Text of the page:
A visit to North Fork, the newest wine country


It's easy to get slightly rhapsodic about the North Fork of New York's Long Island and about the symphony of pleasures it offers the senses.

Light does magical things here. It bounces off the waters of the quiet coves of the bay side of the fork, making mirrors of thousands of surfaces. It illuminates the curl of the breakers along Long Island Sound, which pound into the fork's north coast. And for more sunny days than practically any place in the state of New York, it makes the vegetables and the grapes grow.

For centuries, this amazingly fertile, 25-mile-long strip of Long Island's far eastern end has been the vegetable basket to the Big Apple. Peconic Bay scallops, bluepoint oysters and several varieties of clams also are gifts from the sea.

But the plebeian potato, long the agricultural staple of the region, is being replaced by the noble grape. In less than three decades, 30 or so wineries have been established in the area.

Along with the wine-red transfusion has come something else relatively new for the North Fork: the green flow of tourism dollars.

But this is tourism with a twist. North Fork folks have adopted a take-us-on-our-terms approach toward the increasing wave of visitors. The result is a deliberate appeal to the unpretentious connoisseur, or to the traveler seeking respite from the resort mentality.

"We cringe at being discovered," said Prudence Wickham, whose family has farmed the North Fork for nearly four centuries. And while the region welcomes tourists, it has strived to preserve its agricultural character while discouraging urban and residential sprawl.

Even so, a half-million visitors come annually to the North Fork, just to sample the wineries. Geography simplifies the challenge of choosing which wineries -- all the tasting rooms are on the two main highways of the region. So it's easy to make half a dozen or more wine stops in a day, preferably with a designated driver.

'Better than California'

The tasting rooms are mostly variations on the farm revival theme. A few have remodeled old farm buildings, especially barns, into ultramodern tasting rooms with vineyard vistas.

During a 1990 symposium on North Fork wines attended by many noted winemakers from France, Alain Querre, owner of Chateau Monbousquet in the St. Emilion district, proclaimed that two North Fork merlots were "better than anything made in California."

But even those with uneducated palates can delight in the experience of hopscotching among the closely spaced wineries. If you don't drink wine, the tastes of the locally grown corn, apples and berries bring satisfaction by the mouthful.

Beyond the senses, there is a distinctive sensibility to the North Fork experience. The Hamptons, it definitely isn't. That tony area, on the South Fork of the island tip, just a few miles by car ferry from the North Fork, is a world away in attitude and appearance. While the Hamptons are known for the secluded estates of the ultra-wealthy, trendy shops and expensive restaurants, the North Fork is mostly just a string of neat but unassuming villages set amid the flatland farms.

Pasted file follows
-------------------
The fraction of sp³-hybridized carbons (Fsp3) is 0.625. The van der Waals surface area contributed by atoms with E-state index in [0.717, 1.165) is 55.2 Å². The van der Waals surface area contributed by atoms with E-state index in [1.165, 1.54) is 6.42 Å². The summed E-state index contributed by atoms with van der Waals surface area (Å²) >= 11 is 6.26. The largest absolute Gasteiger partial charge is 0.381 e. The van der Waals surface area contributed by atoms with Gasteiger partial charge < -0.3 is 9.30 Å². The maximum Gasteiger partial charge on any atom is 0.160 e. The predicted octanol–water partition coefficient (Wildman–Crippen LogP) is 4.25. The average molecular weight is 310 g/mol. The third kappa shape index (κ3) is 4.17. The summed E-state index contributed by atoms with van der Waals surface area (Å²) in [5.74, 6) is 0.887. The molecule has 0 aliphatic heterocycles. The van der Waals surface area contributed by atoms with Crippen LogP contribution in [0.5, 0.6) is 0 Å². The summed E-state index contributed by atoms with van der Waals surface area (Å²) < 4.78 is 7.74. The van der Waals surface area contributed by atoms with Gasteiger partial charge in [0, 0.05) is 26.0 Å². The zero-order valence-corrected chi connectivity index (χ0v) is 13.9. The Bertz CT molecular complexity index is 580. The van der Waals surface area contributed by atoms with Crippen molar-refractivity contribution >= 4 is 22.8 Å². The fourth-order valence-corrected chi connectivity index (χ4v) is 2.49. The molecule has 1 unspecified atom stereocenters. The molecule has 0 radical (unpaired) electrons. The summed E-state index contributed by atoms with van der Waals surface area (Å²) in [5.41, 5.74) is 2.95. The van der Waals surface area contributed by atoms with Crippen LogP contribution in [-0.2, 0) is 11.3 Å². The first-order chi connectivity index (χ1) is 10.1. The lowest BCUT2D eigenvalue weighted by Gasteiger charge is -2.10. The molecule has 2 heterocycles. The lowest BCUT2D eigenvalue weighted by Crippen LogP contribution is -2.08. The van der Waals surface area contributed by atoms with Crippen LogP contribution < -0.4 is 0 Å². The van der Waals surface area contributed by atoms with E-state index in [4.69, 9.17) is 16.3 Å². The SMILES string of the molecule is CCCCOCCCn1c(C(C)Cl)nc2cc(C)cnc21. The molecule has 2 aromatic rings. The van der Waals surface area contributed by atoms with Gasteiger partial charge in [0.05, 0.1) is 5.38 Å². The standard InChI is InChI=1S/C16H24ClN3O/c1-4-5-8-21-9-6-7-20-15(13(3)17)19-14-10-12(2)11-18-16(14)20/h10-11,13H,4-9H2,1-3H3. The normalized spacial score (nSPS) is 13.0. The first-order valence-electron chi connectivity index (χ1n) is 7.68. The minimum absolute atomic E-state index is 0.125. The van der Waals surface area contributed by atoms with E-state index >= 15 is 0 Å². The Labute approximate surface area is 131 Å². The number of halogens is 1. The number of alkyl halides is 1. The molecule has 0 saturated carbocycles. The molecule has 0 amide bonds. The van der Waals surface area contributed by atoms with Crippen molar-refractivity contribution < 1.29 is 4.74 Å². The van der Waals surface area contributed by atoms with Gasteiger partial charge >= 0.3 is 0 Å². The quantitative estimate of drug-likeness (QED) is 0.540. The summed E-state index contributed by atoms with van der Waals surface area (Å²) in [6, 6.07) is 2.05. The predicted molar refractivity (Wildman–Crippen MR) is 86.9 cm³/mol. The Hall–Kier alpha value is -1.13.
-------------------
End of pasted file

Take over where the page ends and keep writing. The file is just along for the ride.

The North Fork is a place for people who can find fascination in a fruit stand, who see the quest for a great glass of wine as a worthy vacation plan.

Keeping developers out

In the last few years, the towns of the North Fork have spruced up a bit for guests. Old inns are being restored and reopened; private homes and farmhouses are becoming bed-and-breakfast inns.

And the local restaurants, from waterfront seafood places to modest diners, are offering area vintages on their wine lists.

The chain hotels and restaurants aren't here yet; and there may not be room for them to come: One of the most surprising changes that has occurred in the North Fork is an unofficial alliance among the traditional farmers, the grape growers and conservationists, against developers.

"We welcome the wineries with open arms," said Helen Krupski, whose family has farmed the North Fork for five generations. "Otherwise, the land would all be going to development, and once it's blacktopped, it's gone."

Krupski's family has managed to stay in farming by selling what they grow at their roadside produce stands. They must make their six months or so of income last the whole year, she said, but at least they're doing what they love.

That sentiment is echoed by some of the wine growers, who have made sizable investments in land (roughly $30,000 and up per acre), vines and processing equipment. They must wait five to eight years for the vines to produce wine-quality grapes.

The North Fork Grape Rush has enticed people like construction magnates, sports franchise owners and movie moguls to the region to establish vineyards and wineries. Most of them aspire to produce grand vintages.